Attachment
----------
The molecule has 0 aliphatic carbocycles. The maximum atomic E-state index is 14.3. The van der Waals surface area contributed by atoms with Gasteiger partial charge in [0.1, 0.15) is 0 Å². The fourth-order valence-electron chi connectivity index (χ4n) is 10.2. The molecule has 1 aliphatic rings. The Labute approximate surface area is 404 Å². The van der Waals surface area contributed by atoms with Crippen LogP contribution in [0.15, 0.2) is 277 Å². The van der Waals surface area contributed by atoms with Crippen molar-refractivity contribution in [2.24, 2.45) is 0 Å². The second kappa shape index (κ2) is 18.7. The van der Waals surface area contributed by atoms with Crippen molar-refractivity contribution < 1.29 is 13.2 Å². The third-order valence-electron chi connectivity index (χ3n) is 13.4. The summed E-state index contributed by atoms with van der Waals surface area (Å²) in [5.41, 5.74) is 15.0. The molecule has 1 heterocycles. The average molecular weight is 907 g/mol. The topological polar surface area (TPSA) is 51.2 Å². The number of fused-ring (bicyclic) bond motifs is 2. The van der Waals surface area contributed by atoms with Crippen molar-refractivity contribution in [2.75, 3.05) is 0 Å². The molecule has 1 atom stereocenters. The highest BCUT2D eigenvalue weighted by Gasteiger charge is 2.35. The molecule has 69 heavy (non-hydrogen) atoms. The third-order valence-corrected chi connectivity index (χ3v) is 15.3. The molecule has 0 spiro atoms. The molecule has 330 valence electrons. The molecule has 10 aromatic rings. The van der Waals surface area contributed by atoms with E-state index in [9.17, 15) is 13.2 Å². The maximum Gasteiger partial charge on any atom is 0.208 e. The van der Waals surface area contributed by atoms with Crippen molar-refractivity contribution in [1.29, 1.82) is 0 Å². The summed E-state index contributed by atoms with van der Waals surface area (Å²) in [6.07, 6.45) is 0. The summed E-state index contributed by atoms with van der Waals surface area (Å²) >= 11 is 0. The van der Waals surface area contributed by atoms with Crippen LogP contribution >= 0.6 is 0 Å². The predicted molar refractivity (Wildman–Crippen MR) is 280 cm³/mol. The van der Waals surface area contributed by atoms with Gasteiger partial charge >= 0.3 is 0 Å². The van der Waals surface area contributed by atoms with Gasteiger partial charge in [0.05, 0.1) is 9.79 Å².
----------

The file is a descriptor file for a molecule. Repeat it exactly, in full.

The molecule has 0 aliphatic carbocycles. The maximum atomic E-state index is 14.3. The van der Waals surface area contributed by atoms with Gasteiger partial charge in [0.1, 0.15) is 0 Å². The fourth-order valence-electron chi connectivity index (χ4n) is 10.2. The molecule has 1 aliphatic rings. The Labute approximate surface area is 404 Å². The van der Waals surface area contributed by atoms with Crippen LogP contribution in [0.15, 0.2) is 277 Å². The van der Waals surface area contributed by atoms with Crippen molar-refractivity contribution in [2.24, 2.45) is 0 Å². The second kappa shape index (κ2) is 18.7. The van der Waals surface area contributed by atoms with Crippen molar-refractivity contribution < 1.29 is 13.2 Å². The third-order valence-electron chi connectivity index (χ3n) is 13.4. The summed E-state index contributed by atoms with van der Waals surface area (Å²) in [5.41, 5.74) is 15.0. The molecule has 1 heterocycles. The average molecular weight is 907 g/mol. The topological polar surface area (TPSA) is 51.2 Å². The number of fused-ring (bicyclic) bond motifs is 2. The van der Waals surface area contributed by atoms with Crippen molar-refractivity contribution in [2.75, 3.05) is 0 Å². The molecule has 1 atom stereocenters. The highest BCUT2D eigenvalue weighted by Gasteiger charge is 2.35. The molecule has 69 heavy (non-hydrogen) atoms. The third-order valence-corrected chi connectivity index (χ3v) is 15.3. The molecule has 0 spiro atoms. The molecule has 330 valence electrons. The molecule has 10 aromatic rings. The van der Waals surface area contributed by atoms with E-state index in [9.17, 15) is 13.2 Å². The maximum Gasteiger partial charge on any atom is 0.208 e. The van der Waals surface area contributed by atoms with Crippen molar-refractivity contribution in [1.29, 1.82) is 0 Å². The summed E-state index contributed by atoms with van der Waals surface area (Å²) in [6.07, 6.45) is 0. The summed E-state index contributed by atoms with van der Waals surface area (Å²) >= 11 is 0. The van der Waals surface area contributed by atoms with Crippen LogP contribution >= 0.6 is 0 Å². The predicted molar refractivity (Wildman–Crippen MR) is 280 cm³/mol. The van der Waals surface area contributed by atoms with Gasteiger partial charge >= 0.3 is 0 Å². The van der Waals surface area contributed by atoms with Gasteiger partial charge in [0.05, 0.1) is 9.79 Å².